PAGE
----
How Did J.C. Penney Do On The Weekend?

The correct answer to this would be that probably nobody actually knows with any degree of accuracy outside of J.C. Penney itself. There has been both positive commentary and negative commentary as to J.C. Penney's performance over the holiday weekend. This seems similar to 2012 where J.C. Penney's performance was variously described as a bit disappointing to strong.

This continued into the holiday season, where you could still find positive commentary about J.C. Penney's holiday performance despite the actual result being a disaster. This does not mean that J.C. Penney is having a poor season now, but rather that news commentary appears to be a fairly poor predictor.

Data Points

Taking a look at various available data points doesn't appear to clear up the picture much.

Placed shows that J.C. Penney was 4th among retailers for week-over-week traffic gain on Black Friday. That is similar to last year where J.C. Penney also ranked 4th among retailers for traffic gain on Black Friday, although they used a slightly different metric.

Infoscout mentioned that J.C. Penney had a 13% department store share on Thursday and Friday compared to 11% on previous days. However, we know that J.C. Penney typically has a larger jump in Black Friday traffic than Kohl's or Sears, so department store share should increase on those days. We do not have comparable information from prior years to determine whether this year's increase is more or less than typical.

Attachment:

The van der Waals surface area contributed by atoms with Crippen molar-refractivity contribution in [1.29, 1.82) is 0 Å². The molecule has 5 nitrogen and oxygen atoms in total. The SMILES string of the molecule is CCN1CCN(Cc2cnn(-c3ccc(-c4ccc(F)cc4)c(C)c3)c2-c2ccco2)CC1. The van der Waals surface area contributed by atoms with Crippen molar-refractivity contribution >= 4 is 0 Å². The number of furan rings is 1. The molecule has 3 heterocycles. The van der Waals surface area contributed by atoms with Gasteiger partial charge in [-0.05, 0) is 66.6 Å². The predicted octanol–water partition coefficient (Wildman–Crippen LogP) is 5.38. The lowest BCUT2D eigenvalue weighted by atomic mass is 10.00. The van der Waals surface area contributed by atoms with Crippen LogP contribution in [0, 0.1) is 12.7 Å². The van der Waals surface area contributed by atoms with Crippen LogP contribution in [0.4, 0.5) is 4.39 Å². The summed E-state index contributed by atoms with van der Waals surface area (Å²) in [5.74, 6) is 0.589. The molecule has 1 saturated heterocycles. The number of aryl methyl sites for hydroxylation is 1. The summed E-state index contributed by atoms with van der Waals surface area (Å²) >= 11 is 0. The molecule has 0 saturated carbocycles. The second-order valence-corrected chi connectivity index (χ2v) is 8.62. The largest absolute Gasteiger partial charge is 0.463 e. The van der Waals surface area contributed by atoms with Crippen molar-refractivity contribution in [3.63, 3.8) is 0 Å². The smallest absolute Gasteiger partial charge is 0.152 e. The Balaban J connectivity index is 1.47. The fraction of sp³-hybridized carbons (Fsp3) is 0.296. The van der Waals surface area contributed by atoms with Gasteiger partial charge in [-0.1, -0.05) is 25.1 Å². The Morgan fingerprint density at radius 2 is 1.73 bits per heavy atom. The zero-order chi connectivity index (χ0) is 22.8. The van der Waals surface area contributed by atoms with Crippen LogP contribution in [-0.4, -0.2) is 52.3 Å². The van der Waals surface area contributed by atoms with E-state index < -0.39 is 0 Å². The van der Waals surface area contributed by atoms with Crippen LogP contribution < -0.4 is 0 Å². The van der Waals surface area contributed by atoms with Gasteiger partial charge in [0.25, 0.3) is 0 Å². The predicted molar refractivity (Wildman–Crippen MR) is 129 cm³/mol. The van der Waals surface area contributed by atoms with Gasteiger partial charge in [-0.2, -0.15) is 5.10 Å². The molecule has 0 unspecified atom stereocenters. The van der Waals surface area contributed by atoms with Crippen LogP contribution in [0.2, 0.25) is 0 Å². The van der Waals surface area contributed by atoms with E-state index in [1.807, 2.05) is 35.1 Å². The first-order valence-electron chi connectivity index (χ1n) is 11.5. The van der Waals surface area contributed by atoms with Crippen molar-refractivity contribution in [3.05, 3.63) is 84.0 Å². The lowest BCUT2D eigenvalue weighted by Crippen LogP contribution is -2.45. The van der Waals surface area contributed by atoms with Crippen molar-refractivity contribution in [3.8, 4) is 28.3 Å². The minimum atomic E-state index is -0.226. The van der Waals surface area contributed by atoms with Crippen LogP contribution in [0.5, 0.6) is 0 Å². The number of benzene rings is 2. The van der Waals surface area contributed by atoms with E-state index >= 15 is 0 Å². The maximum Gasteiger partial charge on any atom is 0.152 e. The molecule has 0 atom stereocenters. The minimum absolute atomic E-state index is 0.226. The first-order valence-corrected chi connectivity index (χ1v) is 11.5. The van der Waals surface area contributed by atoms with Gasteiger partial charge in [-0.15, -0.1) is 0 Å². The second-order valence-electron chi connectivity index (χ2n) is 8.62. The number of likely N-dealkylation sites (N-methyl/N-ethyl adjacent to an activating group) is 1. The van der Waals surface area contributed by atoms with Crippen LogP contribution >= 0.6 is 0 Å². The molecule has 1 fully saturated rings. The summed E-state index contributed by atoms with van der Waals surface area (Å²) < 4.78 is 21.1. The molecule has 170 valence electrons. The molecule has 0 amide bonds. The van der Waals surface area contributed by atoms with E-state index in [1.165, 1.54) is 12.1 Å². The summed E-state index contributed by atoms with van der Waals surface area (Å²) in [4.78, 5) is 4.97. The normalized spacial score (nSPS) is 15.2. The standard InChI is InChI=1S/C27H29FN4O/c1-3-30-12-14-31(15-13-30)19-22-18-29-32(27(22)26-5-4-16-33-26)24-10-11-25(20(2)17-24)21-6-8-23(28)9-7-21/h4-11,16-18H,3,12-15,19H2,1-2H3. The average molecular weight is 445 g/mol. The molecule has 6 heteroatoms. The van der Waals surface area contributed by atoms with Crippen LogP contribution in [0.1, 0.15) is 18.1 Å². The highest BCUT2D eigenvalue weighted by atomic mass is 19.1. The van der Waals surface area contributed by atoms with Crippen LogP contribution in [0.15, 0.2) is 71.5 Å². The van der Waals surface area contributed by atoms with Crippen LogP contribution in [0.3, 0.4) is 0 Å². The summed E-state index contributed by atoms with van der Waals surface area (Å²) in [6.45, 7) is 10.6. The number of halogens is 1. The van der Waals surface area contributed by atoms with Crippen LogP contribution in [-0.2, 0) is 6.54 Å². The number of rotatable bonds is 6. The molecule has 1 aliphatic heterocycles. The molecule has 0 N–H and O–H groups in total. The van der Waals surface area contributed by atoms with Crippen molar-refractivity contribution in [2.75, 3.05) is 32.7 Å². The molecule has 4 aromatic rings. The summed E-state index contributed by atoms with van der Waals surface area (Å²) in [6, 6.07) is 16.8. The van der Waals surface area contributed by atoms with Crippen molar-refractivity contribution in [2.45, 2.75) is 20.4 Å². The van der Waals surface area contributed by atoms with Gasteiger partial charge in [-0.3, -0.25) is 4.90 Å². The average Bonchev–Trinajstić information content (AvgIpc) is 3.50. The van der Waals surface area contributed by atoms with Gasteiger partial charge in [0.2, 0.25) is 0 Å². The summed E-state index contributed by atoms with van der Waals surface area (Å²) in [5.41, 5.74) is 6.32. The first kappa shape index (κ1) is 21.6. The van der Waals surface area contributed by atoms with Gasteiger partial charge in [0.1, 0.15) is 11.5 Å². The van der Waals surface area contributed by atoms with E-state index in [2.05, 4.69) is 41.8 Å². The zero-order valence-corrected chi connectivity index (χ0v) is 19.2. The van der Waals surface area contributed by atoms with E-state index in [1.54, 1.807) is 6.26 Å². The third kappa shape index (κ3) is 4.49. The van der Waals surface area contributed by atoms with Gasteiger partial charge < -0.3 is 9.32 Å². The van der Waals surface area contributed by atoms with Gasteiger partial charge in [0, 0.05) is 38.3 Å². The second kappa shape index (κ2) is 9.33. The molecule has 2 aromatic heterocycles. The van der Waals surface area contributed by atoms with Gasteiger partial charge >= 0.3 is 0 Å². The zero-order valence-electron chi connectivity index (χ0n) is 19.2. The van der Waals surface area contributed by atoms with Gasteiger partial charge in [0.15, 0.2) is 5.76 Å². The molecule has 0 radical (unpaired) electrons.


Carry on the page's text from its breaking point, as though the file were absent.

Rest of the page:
ShopperTrak points to a slight increase in "Black Weekend" sales of 1.0% to $22.2 billion this year. Apparel sector traffic was particularly strong at +9.4%, which indicates strong interest in apparel this season which could help J.C. Penney. On the other hand, Midwest sales were the weakest of any region at -2.9%, and J.C. Penney has an above-average number of stores in the Midwest.

The National Retail Federation indicated that holiday spending fell by 2.8% to $57.4 billion.

Alexa information shows that J.C. Penney's website is underperforming in terms of traffic compared to its competitors.

(Click to enlarge)

The data points so far appear pretty mixed and it is hard to draw a conclusion from them. We can probably rule out a home run or a complete disaster compared to last year, but anything else appears to be still a possibility.

A Lesson From 2012